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Unfortunately WSC's link is not working anymore. But, here is a very cool video/article about restoration in Pompeii. Pompeii has been the fascination of archeologists for the last century and work continues even today. 

A 20-year restoration of a home owned by former slaves in Pompeii, Italy, offers a look at life in Roman society before this lively city was buried in volcanic ash from the eruption of Mount Vesuvius in AD 79.


These days, Indiana Jones would be piloting a drone. New technologies have allowed archaeologists to reimagine the archaeological method with a lighter footprint. Consider the Girsu Project’s discovery of an ancient palace, then discuss with your team: what aspects of your own country’s history would benefit from being re-explored using drones, AI, and other recent advances?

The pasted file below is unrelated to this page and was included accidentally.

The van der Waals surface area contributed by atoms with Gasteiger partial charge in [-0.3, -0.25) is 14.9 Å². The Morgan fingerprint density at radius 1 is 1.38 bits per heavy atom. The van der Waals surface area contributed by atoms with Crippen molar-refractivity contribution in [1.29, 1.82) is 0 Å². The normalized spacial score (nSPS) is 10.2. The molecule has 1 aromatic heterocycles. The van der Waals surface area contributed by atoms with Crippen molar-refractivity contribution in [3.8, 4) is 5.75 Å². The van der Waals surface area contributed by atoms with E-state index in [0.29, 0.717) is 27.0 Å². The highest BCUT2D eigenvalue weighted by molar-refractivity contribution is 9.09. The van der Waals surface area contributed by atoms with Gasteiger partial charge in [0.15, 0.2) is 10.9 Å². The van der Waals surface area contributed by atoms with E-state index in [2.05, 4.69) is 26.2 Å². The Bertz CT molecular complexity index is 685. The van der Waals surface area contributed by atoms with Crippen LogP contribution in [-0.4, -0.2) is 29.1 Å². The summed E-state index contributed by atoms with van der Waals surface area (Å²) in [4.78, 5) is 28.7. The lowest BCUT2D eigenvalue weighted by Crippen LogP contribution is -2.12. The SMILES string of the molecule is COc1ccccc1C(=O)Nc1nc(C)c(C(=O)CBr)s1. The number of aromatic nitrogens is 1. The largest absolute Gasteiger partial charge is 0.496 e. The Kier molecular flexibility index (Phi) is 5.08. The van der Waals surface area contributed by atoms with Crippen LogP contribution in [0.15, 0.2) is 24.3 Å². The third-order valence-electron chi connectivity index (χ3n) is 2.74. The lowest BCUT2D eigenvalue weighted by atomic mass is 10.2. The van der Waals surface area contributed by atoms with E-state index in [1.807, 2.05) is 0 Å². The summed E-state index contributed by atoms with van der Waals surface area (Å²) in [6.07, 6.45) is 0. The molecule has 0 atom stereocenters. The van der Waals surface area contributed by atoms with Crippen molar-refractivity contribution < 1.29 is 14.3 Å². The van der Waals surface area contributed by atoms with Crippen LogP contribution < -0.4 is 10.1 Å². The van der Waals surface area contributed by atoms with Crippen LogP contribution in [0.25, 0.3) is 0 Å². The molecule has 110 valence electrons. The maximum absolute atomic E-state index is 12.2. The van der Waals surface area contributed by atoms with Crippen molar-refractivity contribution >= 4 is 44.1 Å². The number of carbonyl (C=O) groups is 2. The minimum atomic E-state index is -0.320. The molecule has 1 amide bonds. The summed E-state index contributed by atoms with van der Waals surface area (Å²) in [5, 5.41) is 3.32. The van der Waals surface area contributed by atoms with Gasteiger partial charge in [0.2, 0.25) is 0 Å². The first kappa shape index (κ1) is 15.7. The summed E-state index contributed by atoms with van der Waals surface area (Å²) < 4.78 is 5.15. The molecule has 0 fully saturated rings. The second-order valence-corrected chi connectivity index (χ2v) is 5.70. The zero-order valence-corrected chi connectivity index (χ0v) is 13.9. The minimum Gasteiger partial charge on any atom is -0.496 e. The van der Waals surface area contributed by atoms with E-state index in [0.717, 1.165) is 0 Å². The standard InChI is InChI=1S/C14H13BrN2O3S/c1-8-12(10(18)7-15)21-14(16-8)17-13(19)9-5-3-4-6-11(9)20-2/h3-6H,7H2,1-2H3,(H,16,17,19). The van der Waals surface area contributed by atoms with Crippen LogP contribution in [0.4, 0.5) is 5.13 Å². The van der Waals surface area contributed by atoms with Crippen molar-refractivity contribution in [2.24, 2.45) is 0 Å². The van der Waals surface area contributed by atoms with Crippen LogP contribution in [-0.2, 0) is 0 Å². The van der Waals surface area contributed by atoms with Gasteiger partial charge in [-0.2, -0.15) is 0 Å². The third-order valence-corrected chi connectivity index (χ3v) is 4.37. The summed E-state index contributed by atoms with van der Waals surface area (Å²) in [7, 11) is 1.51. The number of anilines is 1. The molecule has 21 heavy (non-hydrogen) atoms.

Archaeologists at Northern Arizona University are hoping a new technology they helped pioneer will change the way scientists study the broken pieces left behind by ancient societies. The team from NAU’s Department of Anthropology have succeeded in teaching computers to perform a complex task many


scientists who study ancient societies have long dreamt of: rapidly and consistently sorting thousands of pottery designs into multiple stylistic categories. By using a form of machine learning known as Convolutional Neural Networks (CNNs), the archaeologists created a computerized method that roughly emulates the thought processes of the human mind in analyzing visual information. For the four archaeologists with decades of experience sorting tens of thousands of actual potsherds, the machine outperformed two of them and was comparable with the other two. Even more impressive, the machine was able to do what many archaeologists can have difficulty with: describing why it made the classification decisions that it did.